Tag Archives: Charles Laughton

Charles Laughton in ‘Witness for the Prosecution’

Witness for the Prosecution Original Poster

‘Witness for the Prosecution’: Original Poster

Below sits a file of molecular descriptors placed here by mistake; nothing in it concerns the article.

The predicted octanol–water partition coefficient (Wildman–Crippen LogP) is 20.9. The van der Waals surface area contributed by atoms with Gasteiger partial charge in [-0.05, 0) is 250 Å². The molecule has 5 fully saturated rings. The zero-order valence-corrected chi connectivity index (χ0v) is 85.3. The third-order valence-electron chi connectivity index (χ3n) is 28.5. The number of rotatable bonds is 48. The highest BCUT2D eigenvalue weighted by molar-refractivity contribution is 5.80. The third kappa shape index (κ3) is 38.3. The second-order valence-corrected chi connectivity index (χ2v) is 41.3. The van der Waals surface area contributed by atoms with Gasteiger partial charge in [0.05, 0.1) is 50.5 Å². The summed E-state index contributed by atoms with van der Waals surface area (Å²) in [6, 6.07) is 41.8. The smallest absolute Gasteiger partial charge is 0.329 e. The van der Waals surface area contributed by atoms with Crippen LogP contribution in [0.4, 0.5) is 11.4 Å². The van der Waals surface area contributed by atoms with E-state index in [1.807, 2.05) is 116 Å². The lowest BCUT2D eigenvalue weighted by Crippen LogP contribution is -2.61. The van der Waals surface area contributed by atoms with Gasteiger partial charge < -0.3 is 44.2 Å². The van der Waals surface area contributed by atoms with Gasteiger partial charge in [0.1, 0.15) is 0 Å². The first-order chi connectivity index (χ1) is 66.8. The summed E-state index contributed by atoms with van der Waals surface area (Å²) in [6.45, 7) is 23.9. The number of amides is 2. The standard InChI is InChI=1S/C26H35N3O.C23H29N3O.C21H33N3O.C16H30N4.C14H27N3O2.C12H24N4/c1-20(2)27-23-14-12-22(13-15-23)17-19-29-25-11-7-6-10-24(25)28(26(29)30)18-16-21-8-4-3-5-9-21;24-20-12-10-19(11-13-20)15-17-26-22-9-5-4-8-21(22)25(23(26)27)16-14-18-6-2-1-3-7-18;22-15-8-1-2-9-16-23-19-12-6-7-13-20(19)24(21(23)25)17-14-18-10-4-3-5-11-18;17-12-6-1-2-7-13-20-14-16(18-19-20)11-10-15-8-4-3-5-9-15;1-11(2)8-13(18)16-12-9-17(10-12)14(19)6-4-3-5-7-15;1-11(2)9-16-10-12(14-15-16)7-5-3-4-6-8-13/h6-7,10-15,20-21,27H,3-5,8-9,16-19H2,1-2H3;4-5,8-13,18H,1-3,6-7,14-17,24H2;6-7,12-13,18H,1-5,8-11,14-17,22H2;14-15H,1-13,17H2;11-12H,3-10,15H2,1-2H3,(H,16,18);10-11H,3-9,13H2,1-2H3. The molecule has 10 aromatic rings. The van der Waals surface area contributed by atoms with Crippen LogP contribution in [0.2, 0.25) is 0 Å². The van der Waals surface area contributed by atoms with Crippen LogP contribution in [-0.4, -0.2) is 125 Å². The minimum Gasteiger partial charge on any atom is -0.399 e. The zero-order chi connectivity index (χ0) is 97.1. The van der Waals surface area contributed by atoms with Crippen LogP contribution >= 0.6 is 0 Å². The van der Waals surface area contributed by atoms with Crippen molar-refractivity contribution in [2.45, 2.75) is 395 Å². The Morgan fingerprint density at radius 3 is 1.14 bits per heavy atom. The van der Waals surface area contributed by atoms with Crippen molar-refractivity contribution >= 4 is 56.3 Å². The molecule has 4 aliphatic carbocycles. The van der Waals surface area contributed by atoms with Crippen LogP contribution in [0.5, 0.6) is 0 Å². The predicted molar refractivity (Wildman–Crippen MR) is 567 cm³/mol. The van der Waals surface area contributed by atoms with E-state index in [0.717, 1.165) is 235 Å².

When Billy Wilder was asked to name the best actor he ever worked with, his reply was immediate and final:  “Charles Laughton.”  Wilder worked with Laughton only once, but it’s easy to see why he held him in such high regard:  Laughton really was one of the most remarkable actors of his time.  Unlike Claude Rains, Laughton was often terrible — he veered far beyond the bounds of sentimentality time and again, and if he weren’t held in check, he had a tendency to ham it up.  But in the right material — not necessarily good material — with the right director, Laughton was as great as they come.  The picture Billy Wilder directed him in was an adaptation of Agatha Christie’s stage play, “Witness for the Prosecution.”  With one notable exception, the acting is of so high a calibre, one barely can tell how thin the material is or notice the many holes in the plot.  The cast is full of first rate character actors, along with one or two amusingly second rate character actors (e.g., Henry Daniell, the ubiquitous Nellie from the 40s and 50s).  But the star is unquestionably the third-billed Charles Laughton, who appears to be having a fine time as the eminent barrister, Sir Wilfred Robarts (known by his admirers as “Wilfred the Fox”), who defends a man by the name of Leonard Vole in a murder trial.